Asphalt-Derived Carbon Could Cut Battery Charge Times to Five Minutes
A common ingredient in pavement could be the unexpected add-on that transforms charging times for lithium-ion batteries, cutting the wait for a full top-up from hours to five minutes, Texas researchers claim.
Citing details revealed in the scientific journal ACS Nano, BBC News reports that the scientists mixed “carbon derived from asphalt with graphene nanoribbons, and then coated with lithium metal” to create a battery that “can be made to charge 10 to 20 times faster” than today’s Li-ion production models used for everything from cell phones to automobiles. The addition of asphalt also appeared to stop “the formation of deposits that can shorten the life of a battery.”
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“The capacity of these batteries is enormous,” enthused James Tour, who heads the lab at Houston’s Rice University that developed the new technique. After testing a prototype through hundreds of charge cycles to demonstrate its durability, he told BBC, “what is equally remarkable is that we can bring them from zero charge to full charge in five minutes, rather than the typical two hours or more needed with other batteries.”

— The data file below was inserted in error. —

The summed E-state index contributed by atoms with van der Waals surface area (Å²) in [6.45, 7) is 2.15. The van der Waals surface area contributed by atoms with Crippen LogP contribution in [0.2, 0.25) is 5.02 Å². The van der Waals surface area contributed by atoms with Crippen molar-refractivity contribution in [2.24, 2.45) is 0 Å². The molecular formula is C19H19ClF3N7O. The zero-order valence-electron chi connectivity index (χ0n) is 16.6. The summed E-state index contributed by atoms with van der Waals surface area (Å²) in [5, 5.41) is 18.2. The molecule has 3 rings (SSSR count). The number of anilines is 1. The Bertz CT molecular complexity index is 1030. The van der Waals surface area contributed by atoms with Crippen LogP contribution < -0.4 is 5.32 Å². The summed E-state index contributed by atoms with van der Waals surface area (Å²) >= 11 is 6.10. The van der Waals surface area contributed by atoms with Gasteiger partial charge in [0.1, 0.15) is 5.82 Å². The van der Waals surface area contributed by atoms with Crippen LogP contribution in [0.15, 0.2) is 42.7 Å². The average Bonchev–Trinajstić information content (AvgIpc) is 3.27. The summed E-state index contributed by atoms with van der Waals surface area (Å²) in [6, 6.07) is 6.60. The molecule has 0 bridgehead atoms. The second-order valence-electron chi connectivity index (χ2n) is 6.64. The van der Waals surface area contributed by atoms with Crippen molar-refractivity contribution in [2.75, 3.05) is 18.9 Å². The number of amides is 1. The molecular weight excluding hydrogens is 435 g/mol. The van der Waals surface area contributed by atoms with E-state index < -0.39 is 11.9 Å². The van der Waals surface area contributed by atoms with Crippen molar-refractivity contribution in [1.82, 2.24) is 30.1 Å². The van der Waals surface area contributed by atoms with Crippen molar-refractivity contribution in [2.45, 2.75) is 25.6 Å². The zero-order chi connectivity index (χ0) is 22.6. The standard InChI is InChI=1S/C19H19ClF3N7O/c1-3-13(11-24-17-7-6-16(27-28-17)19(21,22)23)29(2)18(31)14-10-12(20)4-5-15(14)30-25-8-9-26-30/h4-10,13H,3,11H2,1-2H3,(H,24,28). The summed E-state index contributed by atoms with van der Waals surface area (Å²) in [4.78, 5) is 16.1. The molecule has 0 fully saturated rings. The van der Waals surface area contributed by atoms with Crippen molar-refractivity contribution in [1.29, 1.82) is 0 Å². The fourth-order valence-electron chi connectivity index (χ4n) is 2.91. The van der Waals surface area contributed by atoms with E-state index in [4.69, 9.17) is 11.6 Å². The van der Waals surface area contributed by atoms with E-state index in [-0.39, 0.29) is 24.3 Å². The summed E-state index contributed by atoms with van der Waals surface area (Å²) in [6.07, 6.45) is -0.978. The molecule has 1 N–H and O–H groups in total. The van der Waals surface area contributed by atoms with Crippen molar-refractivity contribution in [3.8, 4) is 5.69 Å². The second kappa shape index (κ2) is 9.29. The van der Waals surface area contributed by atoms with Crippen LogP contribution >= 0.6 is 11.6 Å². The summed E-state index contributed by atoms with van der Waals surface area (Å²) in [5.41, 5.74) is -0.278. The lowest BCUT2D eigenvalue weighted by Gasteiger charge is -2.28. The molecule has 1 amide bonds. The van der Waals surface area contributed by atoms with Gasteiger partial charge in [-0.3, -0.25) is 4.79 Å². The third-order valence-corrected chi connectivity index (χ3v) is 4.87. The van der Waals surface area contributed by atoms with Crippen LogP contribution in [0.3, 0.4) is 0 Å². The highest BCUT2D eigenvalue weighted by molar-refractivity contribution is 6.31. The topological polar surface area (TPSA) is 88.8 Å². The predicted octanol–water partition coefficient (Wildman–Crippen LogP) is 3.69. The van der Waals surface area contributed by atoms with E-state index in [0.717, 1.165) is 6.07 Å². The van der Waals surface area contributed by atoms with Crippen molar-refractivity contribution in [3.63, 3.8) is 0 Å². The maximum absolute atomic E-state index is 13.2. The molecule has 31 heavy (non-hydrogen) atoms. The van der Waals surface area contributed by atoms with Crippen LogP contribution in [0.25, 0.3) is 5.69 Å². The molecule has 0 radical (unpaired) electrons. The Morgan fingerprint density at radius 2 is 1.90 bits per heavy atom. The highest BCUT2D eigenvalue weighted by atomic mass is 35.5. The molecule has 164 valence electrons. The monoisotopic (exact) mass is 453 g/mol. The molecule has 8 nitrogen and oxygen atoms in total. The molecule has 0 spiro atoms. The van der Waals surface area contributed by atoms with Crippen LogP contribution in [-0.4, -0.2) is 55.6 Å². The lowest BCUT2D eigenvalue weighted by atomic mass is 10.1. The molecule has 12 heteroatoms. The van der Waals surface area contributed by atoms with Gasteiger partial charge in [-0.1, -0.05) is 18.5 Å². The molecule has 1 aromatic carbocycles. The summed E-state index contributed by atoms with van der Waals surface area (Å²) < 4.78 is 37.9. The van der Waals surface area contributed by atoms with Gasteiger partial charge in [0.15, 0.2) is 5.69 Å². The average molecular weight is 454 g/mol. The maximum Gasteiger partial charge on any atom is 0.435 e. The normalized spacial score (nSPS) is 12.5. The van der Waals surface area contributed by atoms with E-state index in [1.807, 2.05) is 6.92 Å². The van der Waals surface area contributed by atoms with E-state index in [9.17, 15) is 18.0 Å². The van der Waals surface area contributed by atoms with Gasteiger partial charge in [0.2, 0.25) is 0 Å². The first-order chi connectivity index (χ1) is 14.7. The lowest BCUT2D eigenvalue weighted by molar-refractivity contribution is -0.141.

Range anxiety and recharge times are two consumer concerns widely believed to be holding back the wider adoption of electric vehicles. Even Tesla’s fastest Supercharger network takes 75 minutes to deliver a full charge, according to its Wikipedia entry. Depending on the charger’s wattage, other systems may take up to 12 hours to complete a charge.
Breakthroughs on this front would be a big boost for the industry. However, CCS Insight consultant cautioned, “we see so many of these claims I have learned through experience to be extremely cautious about them.”